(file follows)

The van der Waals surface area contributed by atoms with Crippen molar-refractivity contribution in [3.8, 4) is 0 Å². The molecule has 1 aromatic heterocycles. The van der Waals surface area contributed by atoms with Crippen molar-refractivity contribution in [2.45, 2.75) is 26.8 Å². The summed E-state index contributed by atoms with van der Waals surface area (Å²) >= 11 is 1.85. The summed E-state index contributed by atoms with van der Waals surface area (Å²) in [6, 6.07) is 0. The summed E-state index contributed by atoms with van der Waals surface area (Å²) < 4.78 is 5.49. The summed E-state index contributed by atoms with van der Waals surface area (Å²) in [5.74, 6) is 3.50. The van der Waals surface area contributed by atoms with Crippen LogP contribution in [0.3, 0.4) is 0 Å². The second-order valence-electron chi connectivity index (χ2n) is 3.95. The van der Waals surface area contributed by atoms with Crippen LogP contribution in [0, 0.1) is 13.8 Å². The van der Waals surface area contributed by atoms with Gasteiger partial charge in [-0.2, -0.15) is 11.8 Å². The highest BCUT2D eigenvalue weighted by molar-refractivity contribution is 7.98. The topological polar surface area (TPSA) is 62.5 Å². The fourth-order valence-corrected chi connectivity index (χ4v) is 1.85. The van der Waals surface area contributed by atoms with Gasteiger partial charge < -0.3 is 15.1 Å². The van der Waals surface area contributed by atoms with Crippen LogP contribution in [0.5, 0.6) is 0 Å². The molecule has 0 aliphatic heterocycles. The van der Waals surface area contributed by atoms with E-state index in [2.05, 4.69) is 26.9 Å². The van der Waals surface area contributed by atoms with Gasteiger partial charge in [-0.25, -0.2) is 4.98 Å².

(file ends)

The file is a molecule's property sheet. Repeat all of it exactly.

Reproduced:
The van der Waals surface area contributed by atoms with Crippen molar-refractivity contribution in [3.8, 4) is 0 Å². The molecule has 1 aromatic heterocycles. The van der Waals surface area contributed by atoms with Crippen molar-refractivity contribution in [2.45, 2.75) is 26.8 Å². The summed E-state index contributed by atoms with van der Waals surface area (Å²) >= 11 is 1.85. The summed E-state index contributed by atoms with van der Waals surface area (Å²) in [6, 6.07) is 0. The summed E-state index contributed by atoms with van der Waals surface area (Å²) < 4.78 is 5.49. The summed E-state index contributed by atoms with van der Waals surface area (Å²) in [5.74, 6) is 3.50. The van der Waals surface area contributed by atoms with Crippen LogP contribution in [0.3, 0.4) is 0 Å². The second-order valence-electron chi connectivity index (χ2n) is 3.95. The van der Waals surface area contributed by atoms with Crippen LogP contribution in [0, 0.1) is 13.8 Å². The van der Waals surface area contributed by atoms with Gasteiger partial charge in [-0.2, -0.15) is 11.8 Å². The highest BCUT2D eigenvalue weighted by molar-refractivity contribution is 7.98. The topological polar surface area (TPSA) is 62.5 Å². The fourth-order valence-corrected chi connectivity index (χ4v) is 1.85. The van der Waals surface area contributed by atoms with Gasteiger partial charge < -0.3 is 15.1 Å². The van der Waals surface area contributed by atoms with Crippen LogP contribution in [0.5, 0.6) is 0 Å². The molecule has 0 aliphatic heterocycles. The van der Waals surface area contributed by atoms with E-state index in [2.05, 4.69) is 26.9 Å². The van der Waals surface area contributed by atoms with Gasteiger partial charge in [-0.25, -0.2) is 4.98 Å².